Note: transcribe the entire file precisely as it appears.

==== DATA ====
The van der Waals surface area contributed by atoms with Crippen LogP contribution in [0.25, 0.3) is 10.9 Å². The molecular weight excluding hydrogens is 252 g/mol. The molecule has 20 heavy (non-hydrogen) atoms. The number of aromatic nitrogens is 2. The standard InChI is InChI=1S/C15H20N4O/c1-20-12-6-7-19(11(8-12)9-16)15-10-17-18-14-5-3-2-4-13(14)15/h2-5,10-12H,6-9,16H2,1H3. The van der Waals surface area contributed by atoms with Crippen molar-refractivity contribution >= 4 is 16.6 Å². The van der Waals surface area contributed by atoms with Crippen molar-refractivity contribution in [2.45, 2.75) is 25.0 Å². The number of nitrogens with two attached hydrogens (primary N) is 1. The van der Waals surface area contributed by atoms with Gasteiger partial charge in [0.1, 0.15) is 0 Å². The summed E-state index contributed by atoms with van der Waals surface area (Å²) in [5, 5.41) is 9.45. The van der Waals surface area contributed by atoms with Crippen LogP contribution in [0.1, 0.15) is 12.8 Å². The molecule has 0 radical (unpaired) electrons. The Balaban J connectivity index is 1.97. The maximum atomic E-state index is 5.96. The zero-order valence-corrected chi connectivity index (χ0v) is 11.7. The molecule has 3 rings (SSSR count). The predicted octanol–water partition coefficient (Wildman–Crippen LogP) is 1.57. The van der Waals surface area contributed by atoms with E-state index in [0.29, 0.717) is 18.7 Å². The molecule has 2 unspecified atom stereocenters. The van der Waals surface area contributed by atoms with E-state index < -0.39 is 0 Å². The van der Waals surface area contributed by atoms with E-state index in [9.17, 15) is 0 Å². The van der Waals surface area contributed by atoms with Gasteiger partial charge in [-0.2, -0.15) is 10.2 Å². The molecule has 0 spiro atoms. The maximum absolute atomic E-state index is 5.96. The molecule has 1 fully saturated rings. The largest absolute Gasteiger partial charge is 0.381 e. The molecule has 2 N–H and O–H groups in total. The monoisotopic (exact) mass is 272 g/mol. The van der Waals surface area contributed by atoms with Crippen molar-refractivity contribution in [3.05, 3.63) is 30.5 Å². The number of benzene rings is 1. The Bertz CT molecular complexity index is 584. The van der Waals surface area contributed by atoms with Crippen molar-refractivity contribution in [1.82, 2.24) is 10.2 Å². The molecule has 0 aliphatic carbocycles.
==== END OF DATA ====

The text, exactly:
The van der Waals surface area contributed by atoms with Crippen LogP contribution in [0.25, 0.3) is 10.9 Å². The molecular weight excluding hydrogens is 252 g/mol. The molecule has 20 heavy (non-hydrogen) atoms. The number of aromatic nitrogens is 2. The standard InChI is InChI=1S/C15H20N4O/c1-20-12-6-7-19(11(8-12)9-16)15-10-17-18-14-5-3-2-4-13(14)15/h2-5,10-12H,6-9,16H2,1H3. The van der Waals surface area contributed by atoms with Crippen molar-refractivity contribution >= 4 is 16.6 Å². The van der Waals surface area contributed by atoms with Crippen molar-refractivity contribution in [2.45, 2.75) is 25.0 Å². The number of nitrogens with two attached hydrogens (primary N) is 1. The van der Waals surface area contributed by atoms with Gasteiger partial charge in [0.1, 0.15) is 0 Å². The summed E-state index contributed by atoms with van der Waals surface area (Å²) in [5, 5.41) is 9.45. The van der Waals surface area contributed by atoms with Crippen LogP contribution in [0.1, 0.15) is 12.8 Å². The molecule has 0 radical (unpaired) electrons. The Balaban J connectivity index is 1.97. The maximum atomic E-state index is 5.96. The zero-order valence-corrected chi connectivity index (χ0v) is 11.7. The molecule has 3 rings (SSSR count). The predicted octanol–water partition coefficient (Wildman–Crippen LogP) is 1.57. The van der Waals surface area contributed by atoms with E-state index in [0.29, 0.717) is 18.7 Å². The molecule has 2 unspecified atom stereocenters. The van der Waals surface area contributed by atoms with E-state index < -0.39 is 0 Å². The van der Waals surface area contributed by atoms with E-state index in [9.17, 15) is 0 Å². The van der Waals surface area contributed by atoms with Gasteiger partial charge in [-0.2, -0.15) is 10.2 Å². The molecule has 0 spiro atoms. The maximum absolute atomic E-state index is 5.96. The molecule has 1 fully saturated rings. The largest absolute Gasteiger partial charge is 0.381 e. The molecule has 2 N–H and O–H groups in total. The monoisotopic (exact) mass is 272 g/mol. The van der Waals surface area contributed by atoms with Crippen molar-refractivity contribution in [3.05, 3.63) is 30.5 Å². The number of benzene rings is 1. The Bertz CT molecular complexity index is 584. The van der Waals surface area contributed by atoms with Crippen molar-refractivity contribution in [1.82, 2.24) is 10.2 Å². The molecule has 0 aliphatic carbocycles.